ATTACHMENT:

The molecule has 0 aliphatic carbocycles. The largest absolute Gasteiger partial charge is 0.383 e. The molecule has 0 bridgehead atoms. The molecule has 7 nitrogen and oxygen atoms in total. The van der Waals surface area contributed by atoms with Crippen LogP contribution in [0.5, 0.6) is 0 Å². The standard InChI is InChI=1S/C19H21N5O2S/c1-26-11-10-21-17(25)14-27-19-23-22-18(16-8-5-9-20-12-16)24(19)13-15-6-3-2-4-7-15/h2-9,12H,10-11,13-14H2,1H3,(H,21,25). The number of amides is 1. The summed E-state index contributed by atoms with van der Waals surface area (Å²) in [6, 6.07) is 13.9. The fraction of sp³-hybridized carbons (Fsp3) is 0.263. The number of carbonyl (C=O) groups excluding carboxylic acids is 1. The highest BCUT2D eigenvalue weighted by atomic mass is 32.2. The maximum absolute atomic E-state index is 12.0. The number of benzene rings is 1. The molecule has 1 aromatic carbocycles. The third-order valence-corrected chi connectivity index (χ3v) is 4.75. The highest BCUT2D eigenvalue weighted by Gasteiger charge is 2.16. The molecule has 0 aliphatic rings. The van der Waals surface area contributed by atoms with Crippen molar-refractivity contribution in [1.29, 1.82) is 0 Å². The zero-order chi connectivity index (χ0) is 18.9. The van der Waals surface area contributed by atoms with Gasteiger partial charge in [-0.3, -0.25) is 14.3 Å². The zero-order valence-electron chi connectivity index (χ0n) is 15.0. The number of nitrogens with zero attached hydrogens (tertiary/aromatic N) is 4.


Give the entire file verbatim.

The molecule has 0 aliphatic carbocycles. The largest absolute Gasteiger partial charge is 0.383 e. The molecule has 0 bridgehead atoms. The molecule has 7 nitrogen and oxygen atoms in total. The van der Waals surface area contributed by atoms with Crippen LogP contribution in [0.5, 0.6) is 0 Å². The standard InChI is InChI=1S/C19H21N5O2S/c1-26-11-10-21-17(25)14-27-19-23-22-18(16-8-5-9-20-12-16)24(19)13-15-6-3-2-4-7-15/h2-9,12H,10-11,13-14H2,1H3,(H,21,25). The number of amides is 1. The summed E-state index contributed by atoms with van der Waals surface area (Å²) in [6, 6.07) is 13.9. The fraction of sp³-hybridized carbons (Fsp3) is 0.263. The number of carbonyl (C=O) groups excluding carboxylic acids is 1. The highest BCUT2D eigenvalue weighted by atomic mass is 32.2. The maximum absolute atomic E-state index is 12.0. The number of benzene rings is 1. The molecule has 1 aromatic carbocycles. The third-order valence-corrected chi connectivity index (χ3v) is 4.75. The highest BCUT2D eigenvalue weighted by Gasteiger charge is 2.16. The molecule has 0 aliphatic rings. The van der Waals surface area contributed by atoms with Crippen molar-refractivity contribution in [1.29, 1.82) is 0 Å². The zero-order chi connectivity index (χ0) is 18.9. The van der Waals surface area contributed by atoms with Gasteiger partial charge in [-0.3, -0.25) is 14.3 Å². The zero-order valence-electron chi connectivity index (χ0n) is 15.0. The number of nitrogens with zero attached hydrogens (tertiary/aromatic N) is 4.